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Does anyone know of any posts or resources that are targeted at rationalists that help with extracting yourself and recovering from an abusive relationship?
I've been a longtime student of LessWrong and related communities, studied physics at a top school, great at programming, very introspective etc. etc. All the regular boxes checked. Just a week ago I left a relationship that I realized has become extremely abusive (both emotionally and physically) and I'm having a lot of trouble understanding how I ever got in that situation. Having intensely strong signals from my rational side (RUN RUN) and even stronger signals from my emotional side (GO BACK, YOU HAVE TO HELP HER) is a very uncomfortable position for me to be in and something I've never experienced before.
I had a moment of clarity a week ago after my significant other threatened in a calm, honest tone to give me sleeping pills, cut off certain of my body parts, and then make me watch her put them down the garbage disposal. I opened up to my entire family about everything going on over a frantically intense few hours because I realized soon I would go back to hiding what was going on so that everyone would continue to love h... (read more)
I hope you don't wait with getting help until you find something targeted specifically for rationalists. Get all the help you can right now. A little bullshit here and there may annoy you, but non-rationalists can also have a lot of domain-specific knowledge.
If there are any methods -- rational or not -- to erase this feeling from your mind, do it a.s.a.p. That is priority #1. Stop your brain from ruining your life.
Congratulations on telling your family. Actually, telling anyone. Saying certain things aloud allows one to think about them more clearly.
Finally an opportunity to use my Dark Arts for the benefit of humanity. Here it goes:
You see the abusive mentality of your girlfriend as an illness, and your support as a cure. Your urge to stay is rationalized as a hypothesis that being there, exposing yourself to the abuse, somehow cures the illness. Now let's ignore the fact that it is you and your girlfriend for a moment, and ask a general question: Do you really believe, as a general rule, that the best way to cure abusive people is to give them a supply of victims? Is there any psychological pubblication suggesting that this could be true? If you were a psychologist, would you recommend this as a therapy? Because as far as I know, it is exactly the opposite: enabling harmful behavior, protecting people from natural consequences of their actions, makes it more difficult to heal. That means, your staying in the relationship actually makes your girlfriend's illness worse.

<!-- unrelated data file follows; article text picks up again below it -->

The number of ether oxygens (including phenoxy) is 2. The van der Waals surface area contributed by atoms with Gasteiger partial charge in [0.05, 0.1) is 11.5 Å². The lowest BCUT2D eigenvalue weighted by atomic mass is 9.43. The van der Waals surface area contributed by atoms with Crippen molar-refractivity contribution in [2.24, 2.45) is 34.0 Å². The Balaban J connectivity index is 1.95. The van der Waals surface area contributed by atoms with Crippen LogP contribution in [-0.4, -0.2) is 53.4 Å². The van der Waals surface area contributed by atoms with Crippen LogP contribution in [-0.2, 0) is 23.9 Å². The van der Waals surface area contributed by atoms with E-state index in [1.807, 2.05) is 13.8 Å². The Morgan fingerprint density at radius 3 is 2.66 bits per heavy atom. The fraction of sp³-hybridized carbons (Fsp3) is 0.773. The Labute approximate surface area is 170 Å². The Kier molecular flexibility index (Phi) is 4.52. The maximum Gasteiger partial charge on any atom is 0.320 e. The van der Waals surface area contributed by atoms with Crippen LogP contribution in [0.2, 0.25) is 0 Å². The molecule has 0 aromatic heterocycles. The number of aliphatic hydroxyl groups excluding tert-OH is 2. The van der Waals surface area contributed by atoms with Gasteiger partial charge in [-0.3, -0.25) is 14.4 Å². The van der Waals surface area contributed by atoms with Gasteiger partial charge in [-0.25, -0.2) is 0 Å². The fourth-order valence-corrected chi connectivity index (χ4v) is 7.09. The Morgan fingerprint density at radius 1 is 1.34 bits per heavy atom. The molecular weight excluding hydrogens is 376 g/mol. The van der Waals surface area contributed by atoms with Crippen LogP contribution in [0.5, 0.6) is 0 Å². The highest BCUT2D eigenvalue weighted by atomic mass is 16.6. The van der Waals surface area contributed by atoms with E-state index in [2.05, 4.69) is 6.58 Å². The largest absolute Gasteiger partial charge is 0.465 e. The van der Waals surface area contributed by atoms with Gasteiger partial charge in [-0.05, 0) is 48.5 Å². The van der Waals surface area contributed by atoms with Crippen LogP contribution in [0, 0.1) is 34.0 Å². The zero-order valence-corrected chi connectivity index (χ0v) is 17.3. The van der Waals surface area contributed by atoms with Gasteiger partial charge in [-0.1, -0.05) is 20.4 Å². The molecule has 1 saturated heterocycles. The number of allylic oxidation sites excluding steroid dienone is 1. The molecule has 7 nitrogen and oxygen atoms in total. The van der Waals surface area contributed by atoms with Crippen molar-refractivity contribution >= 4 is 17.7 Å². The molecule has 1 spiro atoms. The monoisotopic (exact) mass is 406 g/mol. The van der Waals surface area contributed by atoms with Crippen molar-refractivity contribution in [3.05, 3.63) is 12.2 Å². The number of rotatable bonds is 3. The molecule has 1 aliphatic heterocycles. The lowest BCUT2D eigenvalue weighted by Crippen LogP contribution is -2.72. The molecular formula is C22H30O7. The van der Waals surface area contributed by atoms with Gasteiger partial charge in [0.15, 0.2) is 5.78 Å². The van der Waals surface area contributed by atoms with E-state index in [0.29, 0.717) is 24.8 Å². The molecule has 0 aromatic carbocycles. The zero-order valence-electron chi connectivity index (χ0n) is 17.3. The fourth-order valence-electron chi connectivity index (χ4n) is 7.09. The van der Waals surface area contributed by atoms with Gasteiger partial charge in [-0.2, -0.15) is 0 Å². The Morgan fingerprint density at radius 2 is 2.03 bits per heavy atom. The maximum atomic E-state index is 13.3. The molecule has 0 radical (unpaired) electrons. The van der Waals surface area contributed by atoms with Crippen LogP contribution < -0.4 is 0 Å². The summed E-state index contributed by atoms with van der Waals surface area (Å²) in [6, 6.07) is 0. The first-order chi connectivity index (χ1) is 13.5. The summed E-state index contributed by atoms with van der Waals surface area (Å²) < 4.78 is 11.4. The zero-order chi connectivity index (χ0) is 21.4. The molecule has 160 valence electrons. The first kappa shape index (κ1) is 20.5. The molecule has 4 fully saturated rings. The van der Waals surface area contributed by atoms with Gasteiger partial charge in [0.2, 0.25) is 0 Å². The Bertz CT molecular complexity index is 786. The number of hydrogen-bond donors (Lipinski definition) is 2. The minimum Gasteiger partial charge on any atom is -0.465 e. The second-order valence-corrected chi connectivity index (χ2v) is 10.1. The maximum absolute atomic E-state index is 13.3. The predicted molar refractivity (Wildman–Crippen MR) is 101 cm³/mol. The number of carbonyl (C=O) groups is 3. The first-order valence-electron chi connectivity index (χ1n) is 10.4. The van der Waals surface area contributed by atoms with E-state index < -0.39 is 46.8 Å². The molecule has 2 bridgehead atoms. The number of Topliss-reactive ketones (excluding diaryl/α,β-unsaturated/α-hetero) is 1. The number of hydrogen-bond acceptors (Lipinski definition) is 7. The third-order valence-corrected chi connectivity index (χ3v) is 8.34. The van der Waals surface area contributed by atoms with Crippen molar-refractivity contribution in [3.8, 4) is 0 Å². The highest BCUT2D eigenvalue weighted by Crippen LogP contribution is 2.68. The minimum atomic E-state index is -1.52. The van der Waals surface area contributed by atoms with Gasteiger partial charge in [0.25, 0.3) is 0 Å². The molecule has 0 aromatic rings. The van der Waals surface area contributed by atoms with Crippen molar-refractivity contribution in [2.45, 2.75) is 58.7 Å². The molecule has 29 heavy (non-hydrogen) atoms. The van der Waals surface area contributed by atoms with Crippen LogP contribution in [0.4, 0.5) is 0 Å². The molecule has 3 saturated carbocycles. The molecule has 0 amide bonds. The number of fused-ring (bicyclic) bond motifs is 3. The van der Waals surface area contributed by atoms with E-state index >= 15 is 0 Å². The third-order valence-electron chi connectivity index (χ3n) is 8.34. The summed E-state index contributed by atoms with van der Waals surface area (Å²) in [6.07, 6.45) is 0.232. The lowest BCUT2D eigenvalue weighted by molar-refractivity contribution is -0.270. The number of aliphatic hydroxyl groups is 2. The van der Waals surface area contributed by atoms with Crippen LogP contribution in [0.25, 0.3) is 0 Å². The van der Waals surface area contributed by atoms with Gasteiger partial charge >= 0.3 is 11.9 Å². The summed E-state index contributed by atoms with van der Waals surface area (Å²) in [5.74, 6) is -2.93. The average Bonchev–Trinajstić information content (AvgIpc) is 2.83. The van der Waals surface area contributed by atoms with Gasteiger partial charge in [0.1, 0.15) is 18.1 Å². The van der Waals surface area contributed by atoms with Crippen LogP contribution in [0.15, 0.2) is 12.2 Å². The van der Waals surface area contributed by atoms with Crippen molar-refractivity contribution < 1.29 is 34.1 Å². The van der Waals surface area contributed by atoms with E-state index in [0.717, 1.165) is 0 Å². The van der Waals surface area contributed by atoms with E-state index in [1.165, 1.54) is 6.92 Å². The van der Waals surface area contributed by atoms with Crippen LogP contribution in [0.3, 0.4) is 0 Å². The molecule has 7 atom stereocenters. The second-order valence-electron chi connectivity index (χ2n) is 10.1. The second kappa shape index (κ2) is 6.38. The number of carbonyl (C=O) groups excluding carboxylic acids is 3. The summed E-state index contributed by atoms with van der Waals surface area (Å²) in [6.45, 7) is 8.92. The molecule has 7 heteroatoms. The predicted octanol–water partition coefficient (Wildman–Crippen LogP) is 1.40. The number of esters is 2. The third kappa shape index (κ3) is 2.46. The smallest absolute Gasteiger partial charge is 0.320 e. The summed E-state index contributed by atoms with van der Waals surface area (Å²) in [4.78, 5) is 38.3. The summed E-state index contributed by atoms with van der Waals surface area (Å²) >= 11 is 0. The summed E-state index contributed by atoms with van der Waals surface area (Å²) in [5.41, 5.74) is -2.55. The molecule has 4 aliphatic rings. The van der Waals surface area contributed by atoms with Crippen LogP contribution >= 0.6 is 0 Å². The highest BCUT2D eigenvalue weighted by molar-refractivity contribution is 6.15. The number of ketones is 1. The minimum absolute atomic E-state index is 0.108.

Returning to your specific case, is it your personal experience that the longer you are with your girlfriend, the less abusive she gets? (Something like: at the be
I'm still stuck in the Dark Arts mode and I'm aware of it, but I will ask you anyway:
Would you also give the same relationship advice to a battered woman?
Speaking as somebody who could easily be on the other side of that equation, except for a very rigorous moral system, including a rule to stay the hell away from people who scream "Victim!" into my brain, I can tell you exactly how you got into that situation.
She became whatever you needed her to be, in order for you to be the target she wanted you to be. (I can manipulate anybody into doing anything. I just have to become the person they would do that thing for - and my self is flexible in ways most people couldn't imagine.)
In particular, she became somebody who needed help, because you would try to help her.
It's important to realize - she doesn't need help. She never needed help. The person you want to help doesn't exist, and never did. That person was a mask that the person who threatened you wore to make you vulnerable.
Allow yourself to mourn the person you thought she was. But do not imagine that that person was ever her.
Do any digital nomads read LessWrong? What region are you in? How did you setup your remote work? What is the best/worst feature of the lifestyle? What was the biggest surprise? Is anyone else thinking about trying out the lifestyle?
Argues for mixing up what you're learning (at least within a subject) rather than trying to just focus on one thing at a time.